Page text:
You and Your Mark
Recognizing the divine relationship with the mind, the hand, and the mark
The moment any media touches a surface, a completely unique mark is made. Looking back on marks we’ve made in the past is like looking at an old family photo. A moment may have not seemed important as the photo was taken, but now it may act as a portal to a foregone time. Significance is reflection over time. With that same logic, we can open our awareness to better understand what the marks we make today can express our unique experience.
We’re going to make a piece that represents the natural uniqueness of your mark-making. Although this exercise is all about you, it would work best with a group of people so we can discuss and compare them after. This could be a fun activity with your quarantine mates or with an art class when society restarts. Maybe you can even use this to spice up a Zoom meeting.
12” by 12” piece of paper (I’d recommend a watercolor paper or something thick)
A light-colored paint (watercolor, gouache, or watered down acrylic would work best)
A dark-colored crayon or wax pastel (preferably black or something close to black)
*You can do this project with just a piece of paper and a crayon if you’d like, it may just be less pretty.
Take your piece of paper and add a light layer of a light color (i.e. a soft light pink or orange). This will be your ground. If the paper starts to buckle because you only had computer paper, that’s ok. Let the paper dry completely. You can even flatten the paper if you’re obsessive like me. Now that the paper is dry, take out your dark colored crayon or wax pastel and cover the entire sheet of paper. You can go as fast or as slow or as dense or as sparse as you like. My only suggestion here is to fill the page edge to edge.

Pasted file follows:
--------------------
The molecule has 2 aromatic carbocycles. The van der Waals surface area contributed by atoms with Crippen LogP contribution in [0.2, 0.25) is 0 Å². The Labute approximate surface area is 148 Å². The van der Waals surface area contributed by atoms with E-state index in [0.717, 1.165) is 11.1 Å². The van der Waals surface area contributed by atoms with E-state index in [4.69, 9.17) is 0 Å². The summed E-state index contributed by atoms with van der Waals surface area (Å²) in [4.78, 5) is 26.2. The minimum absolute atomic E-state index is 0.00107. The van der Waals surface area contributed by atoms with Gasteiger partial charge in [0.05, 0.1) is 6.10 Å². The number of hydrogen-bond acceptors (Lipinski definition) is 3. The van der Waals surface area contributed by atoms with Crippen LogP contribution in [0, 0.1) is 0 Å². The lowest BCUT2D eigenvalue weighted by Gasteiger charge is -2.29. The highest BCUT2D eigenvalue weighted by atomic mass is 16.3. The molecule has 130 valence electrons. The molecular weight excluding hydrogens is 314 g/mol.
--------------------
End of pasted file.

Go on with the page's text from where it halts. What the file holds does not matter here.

Once the entire page is covered, it’s time to step back and discuss.
Marking art is fundamentally making a series of decisions. Filling a page with marks highlights the subconscious decision making that happens anytime you touch media onto a surface.
Essentially, what you’ve just done is to make a visual abstract representation of self. You’ve created an unduplicatable set of marks similar to a fingerprint. The way in which we lay marks down on a surface is a visualization of our infinite uniqueness.
If possible, I’d suggest switching papers amongst the people you’re working with.
Notice and discuss the positive and negative space. Look at the intimate moments where the ground color is peaking through the waxy overlay. Is that an aesthetic choice or are they just over this project? Are their differences in how participants interpret what is “filled” or “to the edge?” What can this say about the artist themselves?
Notice and discuss the direction of strokes of your marks, the density or marks, and their relationship to the artist. Is it neat and orderly or is it messy and rushed? Was this taken seriously or lackadaisical?
Notice and discuss what else a mark can say about you.